Restaurants: Old-fashioned hard work remains key |

Restaurants: Old-fashioned hard work remains key

John Seelmeyer

Linda Winchester has big plans for this summer a day sailing with her husband, Dave.

If they’re truly able to break away from the restaurant they own in Sparks, it will be the first time that the Winchesters have managed to get out on the lake in five years. It hasn’t even been that long, for that matter, since they began to feel comfortable taking days off from their Black Rock Pizza Co.

Across town, Susan Sardina and her husband, Brett Whiting, almost never take a full day off. They keep their Sardina’s Italian Restaurant open six nights a week. On Mondays, the day the restaurant is closed, they’re usually busy with a catering job.

Independent restaurant owners in northern Nevada can succeed, despite a wave of competition from national chains and despite an economic downturn that’s left consumers with less disposable income.

But owners of independent restaurants are working brutally long hours, battling to find marketing tools that will allow them to stand out in a crowded marketplace and closely watching every dime.

And they learn quickly that restaurants are no way to get rich quick.

“It’s a real slow process,” says Dave Winchester. “Early on, it was difficult.”

He and his wife launched Black Rock Pizza at Pyramid Highway and North McCarran Boulevard five years ago. The restaurant wins plaudits for its menu a Thai-inspired pizza won fourth place in a recent national competition sponsored by a trade publication and the couple has paid close attention to maintaining consistent quality.

The challenge for the Winchesters has been marketing.

Although pizza restaurants typically draw customers largely from nearby neighborhoods, Black Rock Pizza sees relatively little traffic from the neighborhoods along North McCarran and Pyramid Highway in Sparks.

But the restaurant draws heavily from the middle-class developments in Spanish Springs a couple of miles to the north as well as Reno neighborhoods.

To keep those customers coming back and driving past competitors’ locations on their way to Black Rock Pizza the Winchesters developed a customer-loyalty program, and they carefully target direct mail advertising into the neighborhoods from which they’ve been successful drawing customers in the past.

At Sardina’s Italian Restaurant at Mira Loma and South McCarran, Sardina and Whiting have built their business one customer at a time, keeping a close eye on expenses while they slowly built the restaurant’s traffic during the past four years.

It’s only been within the last year, Sardina says, that neither she nor her husband has held a day job while they worked at the restaurant each evening.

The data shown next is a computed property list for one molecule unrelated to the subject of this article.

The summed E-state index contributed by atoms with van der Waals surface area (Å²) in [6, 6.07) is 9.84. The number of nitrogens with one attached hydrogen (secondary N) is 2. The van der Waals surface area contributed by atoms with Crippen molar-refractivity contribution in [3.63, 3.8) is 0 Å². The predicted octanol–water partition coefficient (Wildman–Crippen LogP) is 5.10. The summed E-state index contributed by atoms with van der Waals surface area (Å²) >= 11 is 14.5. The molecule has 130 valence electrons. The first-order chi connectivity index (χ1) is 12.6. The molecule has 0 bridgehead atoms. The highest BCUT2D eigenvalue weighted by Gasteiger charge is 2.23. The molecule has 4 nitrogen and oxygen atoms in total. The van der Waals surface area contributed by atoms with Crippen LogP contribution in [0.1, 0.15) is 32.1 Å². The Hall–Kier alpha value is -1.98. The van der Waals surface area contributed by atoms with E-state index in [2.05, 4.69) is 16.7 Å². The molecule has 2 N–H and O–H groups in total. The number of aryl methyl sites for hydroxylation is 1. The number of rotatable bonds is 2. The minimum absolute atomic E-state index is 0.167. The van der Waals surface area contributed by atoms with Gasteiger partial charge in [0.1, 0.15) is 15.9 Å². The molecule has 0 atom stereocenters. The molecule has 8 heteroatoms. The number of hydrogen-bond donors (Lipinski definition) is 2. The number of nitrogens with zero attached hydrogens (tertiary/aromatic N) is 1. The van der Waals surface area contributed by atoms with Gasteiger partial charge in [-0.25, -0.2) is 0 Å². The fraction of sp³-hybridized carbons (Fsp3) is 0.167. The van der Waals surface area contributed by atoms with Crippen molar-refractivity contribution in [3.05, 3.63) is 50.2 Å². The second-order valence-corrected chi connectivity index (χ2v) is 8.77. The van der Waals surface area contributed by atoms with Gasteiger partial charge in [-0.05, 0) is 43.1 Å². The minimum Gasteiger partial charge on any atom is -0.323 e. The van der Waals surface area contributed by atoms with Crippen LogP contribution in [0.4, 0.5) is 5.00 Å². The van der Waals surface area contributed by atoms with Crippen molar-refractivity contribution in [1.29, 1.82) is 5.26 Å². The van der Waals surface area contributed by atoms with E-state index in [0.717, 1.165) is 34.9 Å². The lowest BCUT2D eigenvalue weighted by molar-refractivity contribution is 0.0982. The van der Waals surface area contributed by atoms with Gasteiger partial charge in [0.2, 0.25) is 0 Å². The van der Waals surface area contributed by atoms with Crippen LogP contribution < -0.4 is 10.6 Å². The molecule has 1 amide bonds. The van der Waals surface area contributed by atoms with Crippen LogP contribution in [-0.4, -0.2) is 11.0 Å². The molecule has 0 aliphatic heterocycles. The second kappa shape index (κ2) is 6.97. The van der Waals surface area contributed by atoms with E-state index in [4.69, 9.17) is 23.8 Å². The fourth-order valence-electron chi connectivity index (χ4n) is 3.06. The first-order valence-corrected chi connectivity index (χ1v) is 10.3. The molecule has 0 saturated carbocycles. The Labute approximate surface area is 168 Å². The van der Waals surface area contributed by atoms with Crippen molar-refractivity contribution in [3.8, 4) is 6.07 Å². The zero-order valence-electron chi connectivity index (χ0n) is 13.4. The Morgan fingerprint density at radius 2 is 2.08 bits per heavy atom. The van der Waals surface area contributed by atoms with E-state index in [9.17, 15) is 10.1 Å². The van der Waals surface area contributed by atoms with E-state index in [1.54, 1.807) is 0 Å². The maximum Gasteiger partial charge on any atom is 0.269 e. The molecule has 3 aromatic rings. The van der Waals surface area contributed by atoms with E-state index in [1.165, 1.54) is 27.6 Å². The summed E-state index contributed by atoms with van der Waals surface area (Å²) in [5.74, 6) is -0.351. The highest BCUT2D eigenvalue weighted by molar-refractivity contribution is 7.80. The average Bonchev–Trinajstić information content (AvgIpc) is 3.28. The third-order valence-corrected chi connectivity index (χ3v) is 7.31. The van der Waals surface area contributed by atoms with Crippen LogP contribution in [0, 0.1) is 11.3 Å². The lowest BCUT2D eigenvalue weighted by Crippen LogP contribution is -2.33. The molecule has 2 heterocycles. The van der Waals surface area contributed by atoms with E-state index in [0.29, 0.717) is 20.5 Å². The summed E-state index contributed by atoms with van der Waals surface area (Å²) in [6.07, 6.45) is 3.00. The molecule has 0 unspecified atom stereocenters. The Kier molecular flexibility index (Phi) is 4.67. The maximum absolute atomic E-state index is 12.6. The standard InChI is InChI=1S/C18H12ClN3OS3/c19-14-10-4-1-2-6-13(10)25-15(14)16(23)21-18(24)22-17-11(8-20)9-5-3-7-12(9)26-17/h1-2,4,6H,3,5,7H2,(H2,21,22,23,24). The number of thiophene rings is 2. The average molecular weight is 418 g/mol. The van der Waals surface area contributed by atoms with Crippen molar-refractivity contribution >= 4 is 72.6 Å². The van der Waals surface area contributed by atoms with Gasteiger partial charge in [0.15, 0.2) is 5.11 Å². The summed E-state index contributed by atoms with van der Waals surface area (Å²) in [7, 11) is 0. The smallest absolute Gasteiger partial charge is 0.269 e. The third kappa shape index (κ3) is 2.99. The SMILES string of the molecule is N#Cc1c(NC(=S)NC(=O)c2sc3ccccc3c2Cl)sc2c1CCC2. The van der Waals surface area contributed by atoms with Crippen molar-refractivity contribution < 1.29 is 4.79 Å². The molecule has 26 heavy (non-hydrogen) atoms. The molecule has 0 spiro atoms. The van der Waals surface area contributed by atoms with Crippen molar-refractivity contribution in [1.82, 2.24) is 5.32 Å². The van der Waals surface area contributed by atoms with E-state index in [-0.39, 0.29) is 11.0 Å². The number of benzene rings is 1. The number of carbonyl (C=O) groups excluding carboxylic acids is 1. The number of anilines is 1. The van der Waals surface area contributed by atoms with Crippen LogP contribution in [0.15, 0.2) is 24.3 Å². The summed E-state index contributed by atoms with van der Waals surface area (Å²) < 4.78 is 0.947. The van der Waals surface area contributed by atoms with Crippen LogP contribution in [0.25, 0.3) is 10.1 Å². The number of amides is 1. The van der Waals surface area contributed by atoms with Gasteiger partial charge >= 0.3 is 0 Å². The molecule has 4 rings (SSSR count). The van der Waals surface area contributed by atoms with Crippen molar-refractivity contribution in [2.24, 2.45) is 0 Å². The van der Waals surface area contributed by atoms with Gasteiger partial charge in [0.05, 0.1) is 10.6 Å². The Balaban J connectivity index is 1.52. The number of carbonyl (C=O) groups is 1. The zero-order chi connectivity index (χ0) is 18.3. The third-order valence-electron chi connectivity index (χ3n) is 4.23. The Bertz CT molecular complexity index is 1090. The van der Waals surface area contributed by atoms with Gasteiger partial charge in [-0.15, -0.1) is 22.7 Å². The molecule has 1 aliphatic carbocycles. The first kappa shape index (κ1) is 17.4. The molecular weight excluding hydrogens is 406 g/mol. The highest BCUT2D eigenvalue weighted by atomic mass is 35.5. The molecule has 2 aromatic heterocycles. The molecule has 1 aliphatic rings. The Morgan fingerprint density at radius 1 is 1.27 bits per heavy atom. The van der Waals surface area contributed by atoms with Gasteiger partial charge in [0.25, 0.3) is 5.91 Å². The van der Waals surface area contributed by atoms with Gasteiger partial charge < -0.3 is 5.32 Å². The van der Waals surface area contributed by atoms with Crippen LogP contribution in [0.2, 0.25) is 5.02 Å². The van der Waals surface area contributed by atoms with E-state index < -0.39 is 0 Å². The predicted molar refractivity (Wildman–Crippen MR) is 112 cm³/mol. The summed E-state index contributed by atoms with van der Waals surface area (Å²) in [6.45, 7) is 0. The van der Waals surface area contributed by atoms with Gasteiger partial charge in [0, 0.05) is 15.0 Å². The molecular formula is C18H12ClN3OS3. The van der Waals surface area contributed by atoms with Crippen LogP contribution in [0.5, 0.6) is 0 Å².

“We’ve slowly built our customer base from scratch,” she says. “It’s taken time.”

Sardina’s draws largely from the nearby Hidden Valley and Donner Springs neighborhoods, and the restaurant’s owners say they succeeded with a highly personalized approach. Sardina does almost all the cooking; her husband works the front of the house.

Even the smallest financial decisions the purchase of cloth napkins or replacement of glassware requires careful consideration.

“We try not to take on a lot of debt because that can be dangerous,” says Whiting.

The biggest step the couple took to ensure the restaurant’s success, Sardina says, was the introduction of catering services.

That’s work that Sardina and Whiting can do on their own without much help from the restaurant’s staff of four. Daytime catering for corporate clients allows productive use of the kitchen while the restaurant is closed. And catering jobs, Sardina says, help spread the word to potential customers who otherwise might not be aware of the restaurant.

On the other hand, it adds hours to the couple’s workweek. Sardina says she doesn’t mind.

“I like cooking,” she says. “I like to make people happy.”

Long hours don’t discourage newcomers to the restaurant industry, either.

Eric Huber, who with partner Joe Wong launched The Green Onion at Damonte Ranch Parkway and South Virginia Street in January, says the two owners were working 17 hours a day, seven days a week as they got the soup-and-salad restaurant open.

“We’re both Type-A, workaholic types,” says Huber. The two partners left careers with a financial management company to launch the restaurant in a 4,200-square-foot shopping center space.

The work, Huber says, includes lots of grassroots marketing handing out flyers to families at soccer games, for instance and lots of time visiting with customers.

“You have to listen to your guests. The guests are always right,” he says. “Customers have taught us a lot, and we’ve evolved over time.”

Working next to a staff of 16 full- and part-time employees, Wong and Huber managed to get The Green Onion over the break-even line within weeks of its opening, and they continue to think about scaling up the concept into a chain of locations.

At the same time, however, Huber says the partners are grateful almost every day that they didn’t follow their original inclination to open two locations simultaneously.

“We want to take baby steps,” he says.